Sleep health | 2021
Relationship between sleep duration and quality and glycated hemoglobin, body mass index, and self-reported health in Marshallese adults.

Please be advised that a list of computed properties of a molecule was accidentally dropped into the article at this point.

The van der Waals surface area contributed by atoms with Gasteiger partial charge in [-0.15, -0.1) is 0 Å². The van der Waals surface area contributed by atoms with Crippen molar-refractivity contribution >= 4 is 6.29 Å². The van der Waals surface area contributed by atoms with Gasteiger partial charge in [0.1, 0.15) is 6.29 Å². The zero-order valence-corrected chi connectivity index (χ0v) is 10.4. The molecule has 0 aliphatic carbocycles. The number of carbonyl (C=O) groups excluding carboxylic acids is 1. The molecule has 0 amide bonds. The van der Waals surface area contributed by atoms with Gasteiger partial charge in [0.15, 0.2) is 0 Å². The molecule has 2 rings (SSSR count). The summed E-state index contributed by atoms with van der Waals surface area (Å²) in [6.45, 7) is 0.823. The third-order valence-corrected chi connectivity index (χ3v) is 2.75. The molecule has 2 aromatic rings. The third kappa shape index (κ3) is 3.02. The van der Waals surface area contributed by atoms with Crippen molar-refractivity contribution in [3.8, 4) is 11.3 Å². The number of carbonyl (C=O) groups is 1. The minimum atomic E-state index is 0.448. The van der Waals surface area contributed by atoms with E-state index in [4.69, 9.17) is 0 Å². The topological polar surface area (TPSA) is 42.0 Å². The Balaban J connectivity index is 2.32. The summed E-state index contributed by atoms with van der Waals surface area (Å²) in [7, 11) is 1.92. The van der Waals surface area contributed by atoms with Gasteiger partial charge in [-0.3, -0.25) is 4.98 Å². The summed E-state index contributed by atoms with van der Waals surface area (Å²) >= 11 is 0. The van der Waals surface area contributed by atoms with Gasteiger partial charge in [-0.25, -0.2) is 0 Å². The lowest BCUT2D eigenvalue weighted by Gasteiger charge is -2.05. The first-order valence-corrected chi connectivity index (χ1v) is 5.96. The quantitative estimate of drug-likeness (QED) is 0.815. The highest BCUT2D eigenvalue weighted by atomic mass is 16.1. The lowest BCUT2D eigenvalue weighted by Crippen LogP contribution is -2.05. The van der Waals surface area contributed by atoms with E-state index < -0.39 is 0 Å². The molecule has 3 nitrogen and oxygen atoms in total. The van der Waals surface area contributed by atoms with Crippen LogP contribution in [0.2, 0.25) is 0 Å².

OBJECTIVE\nTo document sleep duration and sleep quality among a sample of Marshallese adults and to examine if sleep duration and quality are associated with type 2 diabetes, body mass index (BMI), and self-reported health in the Marshallese population.\n\n\nDESIGN\nCross-sectional analysis of a staff-administered survey.\n\n\nSETTING\nThirty Marshallese churches in Arkansas and Oklahoma.\n\n\nPARTICIPANTS\nThe study includes 378 Marshallese participants, 56.6% female, with a mean age of 42.4 years (±11.6). Recruitment was limited to participants who were considered overweight, with a BMI >25 kg/m2.\n\n\nMEASURES\nStaff-administered surveys were used to collect data on sleep duration, sleep quality, and self-reported health. Clinical measures were collected by trained research personnel using standard tools and protocols. Kruskal-Wallis tests, Spearman s correlations, and nonparametric tests of trends were used to evaluate differences in HbA1c, BMIc, and self-reported health by sleep duration and quality. Multivariable analyses were used to test the associations, controlling for sociodemographic factors.\n\n\nRESULTS\nFifty-four percent of the participants reported something other than normal sleep duration and 52.4% reported at least 1 night of difficult or interrupted sleep in the previous 2-week period. Longer sleep duration was associated with lower HbA1c and poorer sleep quality was associated with higher HbA1c. Poor sleep quality was associated with lower self-reported health. However, neither sleep duration nor quality was associated with BMI. The associations were found independent of sociodemographic factors.\n\n\nCONCLUSION\nThis is the first study to document sleep duration and sleep quality, as well as the first study to examine the relationship between sleep and HbA1c, BMI, and self-reported health in Marshallese adults with a BMI >25 kg/m2. This research will be used to help develop sleep interventions to address type 2 diabetes health disparities in the Marshallese community.